a new hope

last night was family night in the drenner household. family night means blankets on the living room floor, eating there, and watching a movie. needless to say the boys love family night. the last family night, about a month ago, was significant: james and miles' first viewing of a star wars film. they've seen the cartoon network's brilliant clone wars series-- if you haven't, check them out-- they're really good. the viewing last month was episode iv; in other words, old school, 1977. the original version, when lucas made the correct decision to leave han solo's encounter with jabba the hutt on the cutting room floor.

so what to follow the brilliance of episode iv with? james picked episode v-- the empire strikes back, from 1980-- and even better star wars film. why he chose that i do not know, although i am sure it has something to do with darth vader. like his dad before him, james has a powerful love for the dark side of the force. this came to him as naturally as luke skywalker's ability to pilot a land speeder-- no influence from dad. you can imagine how thrilled i am! then of course i could not find the dvd, it got misplaced in the move, i guess. so we settled on episode i, the phantom menace. yes, the one featuring not two of the coolest characters in the history of cinema, darth vader and han solo, but two of the biggest flops, darth maul and jar jar binks.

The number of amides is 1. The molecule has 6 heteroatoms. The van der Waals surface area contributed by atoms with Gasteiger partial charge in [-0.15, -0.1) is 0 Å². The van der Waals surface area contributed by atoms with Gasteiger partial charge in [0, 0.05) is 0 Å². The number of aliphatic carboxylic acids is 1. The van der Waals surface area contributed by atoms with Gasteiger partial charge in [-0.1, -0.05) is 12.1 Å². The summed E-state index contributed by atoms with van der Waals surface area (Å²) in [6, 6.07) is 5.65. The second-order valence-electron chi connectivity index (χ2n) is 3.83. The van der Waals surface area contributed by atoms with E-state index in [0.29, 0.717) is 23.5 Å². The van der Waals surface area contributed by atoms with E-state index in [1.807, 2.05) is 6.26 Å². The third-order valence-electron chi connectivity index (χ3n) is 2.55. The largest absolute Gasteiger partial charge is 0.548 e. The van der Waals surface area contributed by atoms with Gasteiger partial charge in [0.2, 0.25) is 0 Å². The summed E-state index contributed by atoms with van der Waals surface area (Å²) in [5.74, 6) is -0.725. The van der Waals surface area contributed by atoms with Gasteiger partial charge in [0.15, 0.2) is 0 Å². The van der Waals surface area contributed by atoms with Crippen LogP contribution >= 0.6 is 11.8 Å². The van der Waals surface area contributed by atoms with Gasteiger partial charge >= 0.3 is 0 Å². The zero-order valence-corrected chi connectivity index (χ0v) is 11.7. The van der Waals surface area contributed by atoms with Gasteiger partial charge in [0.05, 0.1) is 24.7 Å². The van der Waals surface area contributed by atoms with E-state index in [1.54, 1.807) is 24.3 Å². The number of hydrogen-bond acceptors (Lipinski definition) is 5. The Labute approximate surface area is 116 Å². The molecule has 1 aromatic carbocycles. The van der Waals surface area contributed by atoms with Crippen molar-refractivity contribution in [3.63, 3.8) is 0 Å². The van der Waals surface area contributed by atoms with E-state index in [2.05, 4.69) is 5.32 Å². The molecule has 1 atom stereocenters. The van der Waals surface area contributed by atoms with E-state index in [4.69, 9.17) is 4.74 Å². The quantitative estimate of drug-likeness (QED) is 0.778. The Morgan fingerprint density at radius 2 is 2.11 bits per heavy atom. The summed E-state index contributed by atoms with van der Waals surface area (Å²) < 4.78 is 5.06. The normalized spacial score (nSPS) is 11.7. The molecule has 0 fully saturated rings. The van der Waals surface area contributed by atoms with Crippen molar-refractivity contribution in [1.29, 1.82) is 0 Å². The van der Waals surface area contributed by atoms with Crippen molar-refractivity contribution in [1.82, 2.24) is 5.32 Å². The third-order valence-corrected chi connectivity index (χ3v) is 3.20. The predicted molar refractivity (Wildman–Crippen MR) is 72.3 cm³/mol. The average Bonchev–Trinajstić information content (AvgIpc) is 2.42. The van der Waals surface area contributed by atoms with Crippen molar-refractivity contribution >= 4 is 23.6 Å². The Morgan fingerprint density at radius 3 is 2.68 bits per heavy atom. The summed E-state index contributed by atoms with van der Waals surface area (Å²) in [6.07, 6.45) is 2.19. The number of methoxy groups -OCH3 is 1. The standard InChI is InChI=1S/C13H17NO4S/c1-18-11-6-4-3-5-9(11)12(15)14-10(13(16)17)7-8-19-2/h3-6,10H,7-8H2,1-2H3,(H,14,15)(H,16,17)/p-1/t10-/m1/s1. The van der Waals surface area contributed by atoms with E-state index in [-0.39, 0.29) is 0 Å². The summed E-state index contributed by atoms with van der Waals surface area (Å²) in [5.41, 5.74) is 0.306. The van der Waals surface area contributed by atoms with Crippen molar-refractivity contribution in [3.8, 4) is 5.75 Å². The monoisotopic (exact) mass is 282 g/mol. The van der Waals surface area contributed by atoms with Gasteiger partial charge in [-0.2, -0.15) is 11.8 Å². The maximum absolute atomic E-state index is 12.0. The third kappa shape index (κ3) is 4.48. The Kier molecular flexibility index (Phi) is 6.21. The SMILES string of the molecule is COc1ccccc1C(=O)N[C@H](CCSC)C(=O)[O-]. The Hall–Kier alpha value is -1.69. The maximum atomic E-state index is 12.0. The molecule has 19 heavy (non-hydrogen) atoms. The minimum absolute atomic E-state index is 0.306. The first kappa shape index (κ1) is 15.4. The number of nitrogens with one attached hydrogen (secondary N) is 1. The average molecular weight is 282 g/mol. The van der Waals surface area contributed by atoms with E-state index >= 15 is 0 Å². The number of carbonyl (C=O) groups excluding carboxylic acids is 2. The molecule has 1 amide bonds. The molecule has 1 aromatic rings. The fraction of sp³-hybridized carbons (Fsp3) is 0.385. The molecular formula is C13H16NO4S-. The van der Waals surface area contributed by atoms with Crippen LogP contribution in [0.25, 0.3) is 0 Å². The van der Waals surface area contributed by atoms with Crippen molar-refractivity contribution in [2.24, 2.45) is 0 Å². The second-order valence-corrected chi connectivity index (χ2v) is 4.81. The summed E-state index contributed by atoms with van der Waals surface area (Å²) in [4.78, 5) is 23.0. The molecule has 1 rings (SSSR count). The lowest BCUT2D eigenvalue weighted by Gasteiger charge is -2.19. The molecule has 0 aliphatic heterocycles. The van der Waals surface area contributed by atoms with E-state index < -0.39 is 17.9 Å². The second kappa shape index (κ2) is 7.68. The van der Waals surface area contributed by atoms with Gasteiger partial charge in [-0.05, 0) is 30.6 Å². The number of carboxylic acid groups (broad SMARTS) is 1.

turns out lucas is still the genius we know he is, if not so much on the writing and directing side as the marketing side. jar jar, like the dreaded ewoks of return of the jedi, is nothing more than a ploy to get the little kids involved. nevermind good dialogue or awesome special effects-- make a four year old giggle or say "awww..." and they're hooked. it's no secret that episode i (1999) was made not with the generation x star wars geeks in mind, but trying to create a gen. y fanbase. boy, did it work. james loved jar jar, cracking up everytime he appeared on screen. he loved seeing a kid near his own age in a thrilling pod race, and well, he's not up to darth vader on the cool scale, but i think he kinda dug darth maul too.

how does this make me feel? a mixture of old and happy. no one will ever convince me that the 1977 and 1980 versions of star wars are not the best of the series-- even some of the best films ever. i say that with lots of nosatlgia, i know, but it's true. and i will always be disappointed with the 2000's versions, although i liked them all. but seeing my kids flat out hooked on star wars makes me feel good.

what about the church? has worship changed enough, or too much, to embrace a new generation? are we holding on too long to certain practices that have a limited appeal, or (as my experience has shown) are younger folk more "in tune" with the traditions of the church? who knows the answer; but as long as we are exposing young folk to the message, and they are digging it on their own, does it really matter which version they like best?